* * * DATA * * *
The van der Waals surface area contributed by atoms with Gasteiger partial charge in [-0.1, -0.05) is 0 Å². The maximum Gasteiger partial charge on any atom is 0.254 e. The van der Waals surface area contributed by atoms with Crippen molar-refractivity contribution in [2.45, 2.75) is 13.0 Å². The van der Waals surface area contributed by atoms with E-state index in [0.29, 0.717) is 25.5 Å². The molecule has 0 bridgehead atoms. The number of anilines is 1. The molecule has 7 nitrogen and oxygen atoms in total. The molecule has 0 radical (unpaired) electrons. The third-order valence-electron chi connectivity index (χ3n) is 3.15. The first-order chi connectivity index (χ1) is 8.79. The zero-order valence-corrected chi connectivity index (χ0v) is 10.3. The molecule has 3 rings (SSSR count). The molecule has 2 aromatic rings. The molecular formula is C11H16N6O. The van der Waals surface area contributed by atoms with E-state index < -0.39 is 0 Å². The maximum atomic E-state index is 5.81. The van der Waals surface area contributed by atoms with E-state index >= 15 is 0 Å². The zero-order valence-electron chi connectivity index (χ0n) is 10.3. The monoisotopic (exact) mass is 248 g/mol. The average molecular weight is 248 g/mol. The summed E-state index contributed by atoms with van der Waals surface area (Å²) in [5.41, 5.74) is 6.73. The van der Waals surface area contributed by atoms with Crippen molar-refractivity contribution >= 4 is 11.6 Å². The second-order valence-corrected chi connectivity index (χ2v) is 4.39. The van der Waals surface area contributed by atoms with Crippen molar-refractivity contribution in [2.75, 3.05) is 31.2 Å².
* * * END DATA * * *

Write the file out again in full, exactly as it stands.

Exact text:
The van der Waals surface area contributed by atoms with Gasteiger partial charge in [-0.1, -0.05) is 0 Å². The maximum Gasteiger partial charge on any atom is 0.254 e. The van der Waals surface area contributed by atoms with Crippen molar-refractivity contribution in [2.45, 2.75) is 13.0 Å². The van der Waals surface area contributed by atoms with E-state index in [0.29, 0.717) is 25.5 Å². The molecule has 0 bridgehead atoms. The number of anilines is 1. The molecule has 7 nitrogen and oxygen atoms in total. The molecule has 0 radical (unpaired) electrons. The third-order valence-electron chi connectivity index (χ3n) is 3.15. The first-order chi connectivity index (χ1) is 8.79. The zero-order valence-corrected chi connectivity index (χ0v) is 10.3. The molecule has 3 rings (SSSR count). The molecule has 2 aromatic rings. The molecular formula is C11H16N6O. The van der Waals surface area contributed by atoms with E-state index < -0.39 is 0 Å². The maximum atomic E-state index is 5.81. The van der Waals surface area contributed by atoms with E-state index >= 15 is 0 Å². The zero-order valence-electron chi connectivity index (χ0n) is 10.3. The monoisotopic (exact) mass is 248 g/mol. The average molecular weight is 248 g/mol. The summed E-state index contributed by atoms with van der Waals surface area (Å²) in [5.41, 5.74) is 6.73. The van der Waals surface area contributed by atoms with Crippen molar-refractivity contribution >= 4 is 11.6 Å². The second-order valence-corrected chi connectivity index (χ2v) is 4.39. The van der Waals surface area contributed by atoms with Crippen molar-refractivity contribution in [2.75, 3.05) is 31.2 Å².